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 Article of Interest - Juvenile Justice

Program gives problem teens second chance
Offenders praise Juvenile Drug Court
by Jennifer Brooks, The Detroit News, October 4, 2002
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PONTIAC -- Fifteen months ago, Judge Edward Sosnick peered down at the sullen teen-ager with the blue hair, pierced face and a long rap sheet slouching before his bench, and wondered if this new rehabilitation program was such a hot idea.


This week, the same boy stood before the court, unpierced, undyed, smiling and sober, and the very first graduate of the Oakland County Family Focused Juvenile Drug Court's OPTIONS program. On Tuesday evening, he stood before the judge one last time, to thank him for the year and a half of hard work, therapy, counseling, bullying and praise it took to turn his life around.


"They saw hope in me when I didn't," said the young man, Dan, whose identity is protected by the court. "So many times I hated everything and everyone. I was in and out of the hospital, in trouble with the cops. This is the best thing that could have happened to me."


Sosnick leaned over his podium and pulled his first graduate into a hug.


"I wouldn't trade this experience or this program for all the money in the world," said the judge, who donates his time to the program, like so many other of its volunteers.


Juvenile Drug Court is a place for second chances. And third chances. As many chances as it takes for a kid at risk to turn his or her life around.


Here, juvenile offenders and their families are counseled, monitored, lectured, encouraged, tested, mentored and screened. There are random drug tests, unannounced home inspections, mandatory therapy and support group sessions. The court monitors every single movement these kids make -- the grades they earn, the drugs or alcohol they try to sneak, the friends they see, the classes they skip, the times they sneak out of the house, the fights they pick, and the times they get everything right. The court even sets their curfew.


The program focuses just as much on parents: counseling them, helping them set rules and boundaries, teaching them the parenting skills they may have never learned, or had given up trying to use.


"It helped me as a single parent control someone who's bigger than I am," Dan's mother said, standing shoulder-to-shoulder with her tall son. "I knew he was an incredible guy with so much to offer. Now he has goals, plans, a future that he never had before."


During the regular court sessions, the youngsters are called up one by one, with their parents, to review the lapses or accomplishments of the past week.


"Did you use this week?" he asked one boy.


"Yeah, I got lazy," the kid admitted.


A couple of friends came over while his parents were out and cracked open a bottle of alcohol. The judge imposed home detention, while praising the young man for owning up to his mistake, and praised his parents for handling the violation calmly.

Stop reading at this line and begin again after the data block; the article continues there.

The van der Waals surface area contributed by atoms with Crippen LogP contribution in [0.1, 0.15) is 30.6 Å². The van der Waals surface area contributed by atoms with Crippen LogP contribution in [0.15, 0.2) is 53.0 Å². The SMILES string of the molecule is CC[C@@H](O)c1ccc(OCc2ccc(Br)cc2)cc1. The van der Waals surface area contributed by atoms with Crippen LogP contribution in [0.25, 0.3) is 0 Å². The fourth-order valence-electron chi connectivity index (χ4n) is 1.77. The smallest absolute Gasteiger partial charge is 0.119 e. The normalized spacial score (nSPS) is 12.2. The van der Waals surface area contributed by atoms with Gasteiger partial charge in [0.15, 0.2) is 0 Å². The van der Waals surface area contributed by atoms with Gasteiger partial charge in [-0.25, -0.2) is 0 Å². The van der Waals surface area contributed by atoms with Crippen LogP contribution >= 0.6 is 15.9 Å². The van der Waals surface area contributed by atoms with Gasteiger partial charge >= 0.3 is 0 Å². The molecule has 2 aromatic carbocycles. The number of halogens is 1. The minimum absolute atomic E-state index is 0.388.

A young woman, rewarded for three straight weeks of good behavior -- good participation in her group therapy sessions, good communication at home, making plans to take the GED, getting good marks from her supervisors at work -- celebrated her 106th day of sobriety with a coupon from Boston Market from the judge.


Another youngster, who snuck out of the house to ride his dirt bike, used marijuana and was suspended from school for three days for refusing to give up a cigarette, is going to spend the next few weeks strapped to an electronic tether. Even here, the judge found cause for optimism.


"Some good things came out of it," said Sosnick, noting that the young man told the truth about the drug use and took responsibility for his poor judgment and improved his behavior at home. "You've got to learn. Every moment is about making choices. You're only in the fourth week of the program. It will get better. I believe in you."


In the past 15 months, the court has treated 22 youngsters, between the ages of 12 and 17, and their families. The rate of recidivism for youngsters in the program is 14 percent -- compared to 70 percent for offenders in the standard juvenile court programs. The program costs the county $15,000 a year per person, compared to the $60,000 per year it would cost to institutionalize a single youth.


Almost all of the 10 participants in the evening court session stayed to watch the graduation ceremony for the first two to make it out. A few smiled and applauded along with the parents in the audience; most slouched and looked skeptical. But they stayed.


And many of these kids were headed behind bars. Although the program does not accept violent offenders, it concentrates on the serious offenders, the ones whose drug or alcohol use has led to other crimes or serious disruptions in their communities or families.


"When they come into the program, these are fairly hard-core kids. Some of these kids were one-person crime waves," said assistant prosecuting attorney Bob Zivian, who works with the youngsters' appointed defense attorney, Eliot Zipser.


This program, he joked, worked so well and made him feel so good, he almost considered switching teams and becoming a defense attorney.


The drug court's second graduate, Cindy, was ushered into the courtroom a year ago in shackles and an institutional jump suit. Sober an entire year, college-bound with plans to study accounting, she was voted "most changed" by her high school class.


"I'm not the same lost girl I was," she said, as her mother and other parents in the courtroom wiped away tears. "For the first time in my life, I'm proud of myself. I accomplished something I thought I couldn't -- thank you guys."


Clearing his throat, her father stepped up to the microphone.


"I just want to thank you for giving us our daughter back," he said.

 

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